|Panax quinquefolius foliage and fruit|
Ginseng (//) is any one of the species of slow-growing perennial plants with fleshy roots, belonging to the genus Panax of the family Araliaceae. This article focuses on two species of the genus Panax, named Panax ginseng and Panax quinquefolius.
Ginseng is found in North America and in eastern Asia (mostly northeast China, Korea, Bhutan, eastern Siberia), typically in cooler climates. Ginseng is characterized by the presence of ginsenosides and gintonin. Panax vietnamensis, discovered in Vietnam, is the southernmost ginseng known.
Besides P. ginseng, many other plants are also known as or mistaken for the ginseng root. The most commonly known examples are American ginseng xiyangshen (P. quinquefolius); Japanese ginseng (P. japonicus); Prince ginseng (Pseudostellaria heterophylla); and Siberian ginseng (Eleutherococcus senticosus). True ginseng plants belong only to the Panax genus.
- 1 Etymology
- 2 History
- 3 Uses
- 4 Classification
- 5 Cultivation
- 6 Other plants sometimes called ginseng
- 7 See also
- 8 References
- 9 Further reading
- 10 External links
The English word "ginseng" derives from the Chinese term rénshēn (人蔘). Rén means "person" and shēn means "plant root"; this refers to the root's characteristic forked shape, which resembles the legs of a person. The English pronunciation derives from a southern Chinese reading, similar to Cantonese yun sum (jyutping) and the Hokkien pronunciation "jîn-sim".
The botanical genus name Panax, meaning "all-healing" in Greek, shares the same origin as "panacea" and was applied to this genus because Carl Linnaeus was aware of its wide use in Chinese medicine as a muscle relaxant.
Control over ginseng fields in China and Korea became an issue in the 16th century. By the 1900s, due to the demand for ginseng having outstripped the available wild supply, Korea began the commercial cultivation of ginseng which continues to this day.
The root is most often available in dried form, either whole or sliced. Ginseng leaf, although not as highly prized, is sometimes also used. In Korea, ginseng-infused tea and liquor, each called insamcha (literally "ginseng tea") and insamju ("ginseng liquor") is consumed.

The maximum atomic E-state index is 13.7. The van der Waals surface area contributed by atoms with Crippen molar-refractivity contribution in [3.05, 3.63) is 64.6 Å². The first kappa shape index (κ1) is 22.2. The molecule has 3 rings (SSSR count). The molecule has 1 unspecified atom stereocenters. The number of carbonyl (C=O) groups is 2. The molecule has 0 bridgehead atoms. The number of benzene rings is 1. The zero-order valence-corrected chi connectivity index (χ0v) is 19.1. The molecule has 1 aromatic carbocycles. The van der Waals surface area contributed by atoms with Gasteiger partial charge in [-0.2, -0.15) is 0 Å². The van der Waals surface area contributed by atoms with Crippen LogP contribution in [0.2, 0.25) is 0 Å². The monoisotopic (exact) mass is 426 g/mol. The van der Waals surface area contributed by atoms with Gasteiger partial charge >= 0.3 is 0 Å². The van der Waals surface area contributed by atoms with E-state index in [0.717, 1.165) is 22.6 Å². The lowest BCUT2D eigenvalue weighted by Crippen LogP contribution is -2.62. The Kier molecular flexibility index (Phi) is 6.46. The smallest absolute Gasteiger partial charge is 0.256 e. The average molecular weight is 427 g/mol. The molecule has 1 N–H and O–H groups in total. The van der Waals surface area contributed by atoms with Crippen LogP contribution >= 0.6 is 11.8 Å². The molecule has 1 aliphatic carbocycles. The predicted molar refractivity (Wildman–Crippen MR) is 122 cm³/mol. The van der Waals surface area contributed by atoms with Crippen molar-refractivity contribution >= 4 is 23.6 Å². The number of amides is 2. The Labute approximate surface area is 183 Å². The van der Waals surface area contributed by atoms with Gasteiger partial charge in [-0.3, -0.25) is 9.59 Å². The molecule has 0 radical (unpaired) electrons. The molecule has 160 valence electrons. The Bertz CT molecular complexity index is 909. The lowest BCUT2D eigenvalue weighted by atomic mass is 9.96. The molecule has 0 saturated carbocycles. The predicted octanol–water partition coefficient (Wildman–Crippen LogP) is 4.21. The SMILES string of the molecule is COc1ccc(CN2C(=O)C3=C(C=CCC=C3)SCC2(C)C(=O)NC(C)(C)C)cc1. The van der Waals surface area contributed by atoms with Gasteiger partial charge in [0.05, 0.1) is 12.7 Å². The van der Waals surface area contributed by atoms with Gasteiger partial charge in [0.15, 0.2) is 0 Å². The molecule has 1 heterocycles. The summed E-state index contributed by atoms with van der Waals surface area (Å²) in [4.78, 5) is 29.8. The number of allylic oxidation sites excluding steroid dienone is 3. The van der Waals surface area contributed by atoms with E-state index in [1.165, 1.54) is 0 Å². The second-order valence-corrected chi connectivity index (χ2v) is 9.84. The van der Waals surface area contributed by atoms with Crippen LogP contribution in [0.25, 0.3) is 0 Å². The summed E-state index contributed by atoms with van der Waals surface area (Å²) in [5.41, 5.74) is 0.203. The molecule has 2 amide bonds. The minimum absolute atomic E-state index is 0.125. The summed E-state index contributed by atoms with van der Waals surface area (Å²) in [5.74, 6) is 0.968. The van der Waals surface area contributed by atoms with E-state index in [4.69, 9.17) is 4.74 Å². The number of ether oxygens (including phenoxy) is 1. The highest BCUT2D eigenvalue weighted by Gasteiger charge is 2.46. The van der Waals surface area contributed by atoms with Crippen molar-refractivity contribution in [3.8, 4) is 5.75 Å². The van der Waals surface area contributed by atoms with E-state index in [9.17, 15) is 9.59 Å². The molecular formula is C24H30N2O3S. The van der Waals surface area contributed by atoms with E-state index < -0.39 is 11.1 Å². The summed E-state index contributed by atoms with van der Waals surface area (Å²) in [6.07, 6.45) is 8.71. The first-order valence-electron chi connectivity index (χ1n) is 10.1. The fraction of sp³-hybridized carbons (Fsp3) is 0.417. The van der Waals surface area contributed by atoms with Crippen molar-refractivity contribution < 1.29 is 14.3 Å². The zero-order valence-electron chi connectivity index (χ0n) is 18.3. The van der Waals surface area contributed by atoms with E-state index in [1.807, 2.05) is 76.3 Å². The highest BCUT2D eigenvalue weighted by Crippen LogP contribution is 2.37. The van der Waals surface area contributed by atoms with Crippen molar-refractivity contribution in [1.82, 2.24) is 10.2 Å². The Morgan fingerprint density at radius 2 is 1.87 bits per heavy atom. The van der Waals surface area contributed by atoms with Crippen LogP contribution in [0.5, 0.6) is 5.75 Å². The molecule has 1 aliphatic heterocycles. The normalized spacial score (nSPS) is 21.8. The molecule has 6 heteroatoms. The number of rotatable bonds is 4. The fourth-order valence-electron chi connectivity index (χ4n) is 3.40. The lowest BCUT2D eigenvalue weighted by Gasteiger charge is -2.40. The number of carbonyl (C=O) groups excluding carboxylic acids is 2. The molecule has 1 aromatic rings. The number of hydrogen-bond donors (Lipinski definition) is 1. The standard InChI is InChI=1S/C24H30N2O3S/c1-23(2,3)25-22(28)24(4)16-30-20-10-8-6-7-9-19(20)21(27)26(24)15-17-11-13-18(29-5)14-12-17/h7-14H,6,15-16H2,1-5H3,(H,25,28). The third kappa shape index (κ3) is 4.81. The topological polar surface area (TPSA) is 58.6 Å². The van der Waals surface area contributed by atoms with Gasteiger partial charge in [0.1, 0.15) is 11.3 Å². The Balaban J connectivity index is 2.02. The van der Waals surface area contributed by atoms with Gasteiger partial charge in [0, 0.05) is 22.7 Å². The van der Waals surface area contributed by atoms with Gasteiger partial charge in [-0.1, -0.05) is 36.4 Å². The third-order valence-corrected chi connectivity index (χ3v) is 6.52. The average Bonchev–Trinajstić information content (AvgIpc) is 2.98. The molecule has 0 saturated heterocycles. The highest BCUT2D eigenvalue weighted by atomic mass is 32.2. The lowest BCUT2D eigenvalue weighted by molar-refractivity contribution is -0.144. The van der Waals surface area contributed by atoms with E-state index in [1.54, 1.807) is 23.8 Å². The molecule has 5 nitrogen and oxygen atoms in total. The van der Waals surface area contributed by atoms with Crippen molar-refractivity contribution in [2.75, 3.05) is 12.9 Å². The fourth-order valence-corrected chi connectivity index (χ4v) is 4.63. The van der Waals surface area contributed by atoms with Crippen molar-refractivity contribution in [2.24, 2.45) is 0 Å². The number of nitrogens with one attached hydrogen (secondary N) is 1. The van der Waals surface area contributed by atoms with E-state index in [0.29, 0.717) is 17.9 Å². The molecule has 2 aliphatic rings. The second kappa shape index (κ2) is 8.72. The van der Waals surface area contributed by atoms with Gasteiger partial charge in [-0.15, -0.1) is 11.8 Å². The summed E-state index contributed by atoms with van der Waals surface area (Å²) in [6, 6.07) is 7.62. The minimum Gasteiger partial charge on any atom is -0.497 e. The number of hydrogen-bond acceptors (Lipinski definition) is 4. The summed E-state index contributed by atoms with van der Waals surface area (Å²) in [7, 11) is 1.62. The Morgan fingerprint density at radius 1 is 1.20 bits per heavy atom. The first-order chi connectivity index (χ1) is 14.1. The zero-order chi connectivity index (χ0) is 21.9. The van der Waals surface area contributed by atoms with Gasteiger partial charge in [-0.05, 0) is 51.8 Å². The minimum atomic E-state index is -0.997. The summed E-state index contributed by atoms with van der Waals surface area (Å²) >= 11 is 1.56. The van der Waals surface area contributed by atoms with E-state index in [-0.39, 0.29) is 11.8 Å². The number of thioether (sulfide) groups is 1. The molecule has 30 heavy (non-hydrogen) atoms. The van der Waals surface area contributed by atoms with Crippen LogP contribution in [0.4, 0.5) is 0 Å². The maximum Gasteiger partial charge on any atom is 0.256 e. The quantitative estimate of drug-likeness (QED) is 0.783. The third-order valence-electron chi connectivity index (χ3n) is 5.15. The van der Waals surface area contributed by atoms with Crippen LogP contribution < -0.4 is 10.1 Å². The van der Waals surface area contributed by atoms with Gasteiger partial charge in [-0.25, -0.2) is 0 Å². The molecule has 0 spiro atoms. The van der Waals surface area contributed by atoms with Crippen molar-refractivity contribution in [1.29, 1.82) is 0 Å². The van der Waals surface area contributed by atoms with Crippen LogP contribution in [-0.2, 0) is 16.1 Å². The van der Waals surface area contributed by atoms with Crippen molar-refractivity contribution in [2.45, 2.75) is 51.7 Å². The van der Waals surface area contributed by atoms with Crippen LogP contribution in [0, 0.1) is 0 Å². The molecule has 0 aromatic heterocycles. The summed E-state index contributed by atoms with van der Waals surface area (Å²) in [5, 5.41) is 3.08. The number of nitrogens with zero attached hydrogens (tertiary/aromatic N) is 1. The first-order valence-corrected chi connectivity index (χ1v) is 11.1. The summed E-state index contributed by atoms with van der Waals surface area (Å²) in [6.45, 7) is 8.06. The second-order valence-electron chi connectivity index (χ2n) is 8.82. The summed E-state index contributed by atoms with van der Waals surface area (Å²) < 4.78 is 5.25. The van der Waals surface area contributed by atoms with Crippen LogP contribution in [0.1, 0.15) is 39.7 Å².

Since American ginseng was originally imported into China via a subtropical seaport, Chinese doctors believed American ginseng must be good for yang, because it came from a hot area. They did not know, however, that American ginseng can only grow in temperate regions. Nonetheless, the root is legitimately classified as more yin because it generates fluids.
Traditional medicine and research
Although ginseng has been used in traditional medicine for centuries, modern research is inconclusive about its biological effects. Preliminary clinical research indicates possible effects on memory, fatigue, menopause symptoms, and insulin response in people with mild diabetes. Out of forty-four studies examined between 2005-2015, twenty-nine showed positive, limited evidence, and fifteen showed no effects. As of 2017, there is insufficient evidence to indicate that ginseng has any health effects. Ginsenosides, unique phytochemicals of the Panax species, are being studied for their potential biological properties.
Concerns exist when ginseng is used chronically, potentially causing side effects such as headaches, insomnia, and digestive problems. The risk of interactions between ginseng and prescribed medications is believed to be low, but ginseng may have adverse effects when used with the blood thinner, warfarin. Ginseng has been shown to have adverse drug reactions with phenelzine. A potential interaction has also been reported with imatinib, resulting in hepatotoxicity, and with lamotrigine.
The common ginsengs (P. ginseng and P. quinquefolia) are generally considered to be relatively safe even in large amounts. One of the most common and characteristic symptoms of acute overdose of P. ginseng is bleeding. Symptoms of mild overdose may include dry mouth and lips, excitation, fidgeting, irritability, tremor, palpitations, blurred vision, headache, insomnia, increased body temperature, increased blood pressure, edema, decreased appetite, dizziness, itching, eczema, early morning diarrhea, bleeding, and fatigue.
Symptoms of gross overdose with P. ginseng may include nausea, vomiting, irritability, restlessness, urinary and bowel incontinence, fever, increased blood pressure, increased respiration, decreased sensitivity and reaction to light, decreased heart rate, cyanotic (blue) facial complexion, red facial complexion, seizures, convulsions, and delirium.
Fresh ginseng is the raw product. Its use is limited by availability.
Red ginseng (traditional Chinese: 紅蔘; simplified Chinese: 红参; pinyin: hóng shēn; Hangul: 홍삼; Hanja: 紅蔘; RR: hong-sam), P. ginseng, has been peeled, heated through steaming at standard boiling temperatures of 100 °C (212 °F), and then dried or sun-dried. It is frequently marinated in an herbal brew which results in the root becoming extremely brittle.
White ginseng is fresh ginseng which has been dried without being heated. It is peeled and dried to reduce the water content to 12% or less. White ginseng air-dried in the sun may contain less of the therapeutic constituents. Enzymes contained in the root may break down these constituents in the process of drying. Drying in the sun bleaches the root to a yellowish-white color.
Wild ginseng grows naturally and is harvested from wherever it is found. It is relatively rare, and even increasingly endangered, due in large part to high demand for the product in recent years, which has led to the wild plants being sought out and harvested faster than new ones can grow (roots require years to reach maturity). Wild ginseng can be either Asian or American, and can be processed to be red or white ginseng.